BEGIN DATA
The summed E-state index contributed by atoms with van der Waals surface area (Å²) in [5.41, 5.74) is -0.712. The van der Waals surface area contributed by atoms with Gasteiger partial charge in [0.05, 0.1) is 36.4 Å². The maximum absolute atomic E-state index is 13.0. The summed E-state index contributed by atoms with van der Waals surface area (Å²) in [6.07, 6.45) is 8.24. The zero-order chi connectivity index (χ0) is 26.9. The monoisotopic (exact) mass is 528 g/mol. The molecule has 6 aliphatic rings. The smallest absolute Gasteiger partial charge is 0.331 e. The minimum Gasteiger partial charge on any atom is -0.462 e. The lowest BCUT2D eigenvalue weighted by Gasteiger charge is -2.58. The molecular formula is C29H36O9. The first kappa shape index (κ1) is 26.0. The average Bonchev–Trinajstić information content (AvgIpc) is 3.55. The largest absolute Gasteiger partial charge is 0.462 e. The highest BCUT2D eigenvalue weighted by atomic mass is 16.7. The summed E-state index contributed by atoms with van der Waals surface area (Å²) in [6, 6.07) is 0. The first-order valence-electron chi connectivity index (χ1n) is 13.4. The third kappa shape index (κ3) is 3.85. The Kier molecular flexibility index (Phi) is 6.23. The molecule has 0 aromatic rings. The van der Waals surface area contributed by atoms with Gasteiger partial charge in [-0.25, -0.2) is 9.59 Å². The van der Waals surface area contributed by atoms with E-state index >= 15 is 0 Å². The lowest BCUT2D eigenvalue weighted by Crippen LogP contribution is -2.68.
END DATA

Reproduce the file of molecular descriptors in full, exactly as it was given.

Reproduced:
The summed E-state index contributed by atoms with van der Waals surface area (Å²) in [5.41, 5.74) is -0.712. The van der Waals surface area contributed by atoms with Gasteiger partial charge in [0.05, 0.1) is 36.4 Å². The maximum absolute atomic E-state index is 13.0. The summed E-state index contributed by atoms with van der Waals surface area (Å²) in [6.07, 6.45) is 8.24. The zero-order chi connectivity index (χ0) is 26.9. The monoisotopic (exact) mass is 528 g/mol. The molecule has 6 aliphatic rings. The smallest absolute Gasteiger partial charge is 0.331 e. The minimum Gasteiger partial charge on any atom is -0.462 e. The lowest BCUT2D eigenvalue weighted by Gasteiger charge is -2.58. The molecular formula is C29H36O9. The first kappa shape index (κ1) is 26.0. The average Bonchev–Trinajstić information content (AvgIpc) is 3.55. The largest absolute Gasteiger partial charge is 0.462 e. The highest BCUT2D eigenvalue weighted by atomic mass is 16.7. The summed E-state index contributed by atoms with van der Waals surface area (Å²) in [6, 6.07) is 0. The first-order valence-electron chi connectivity index (χ1n) is 13.4. The third kappa shape index (κ3) is 3.85. The Kier molecular flexibility index (Phi) is 6.23. The molecule has 0 aromatic rings. The van der Waals surface area contributed by atoms with Gasteiger partial charge in [-0.25, -0.2) is 9.59 Å². The van der Waals surface area contributed by atoms with E-state index >= 15 is 0 Å². The lowest BCUT2D eigenvalue weighted by Crippen LogP contribution is -2.68.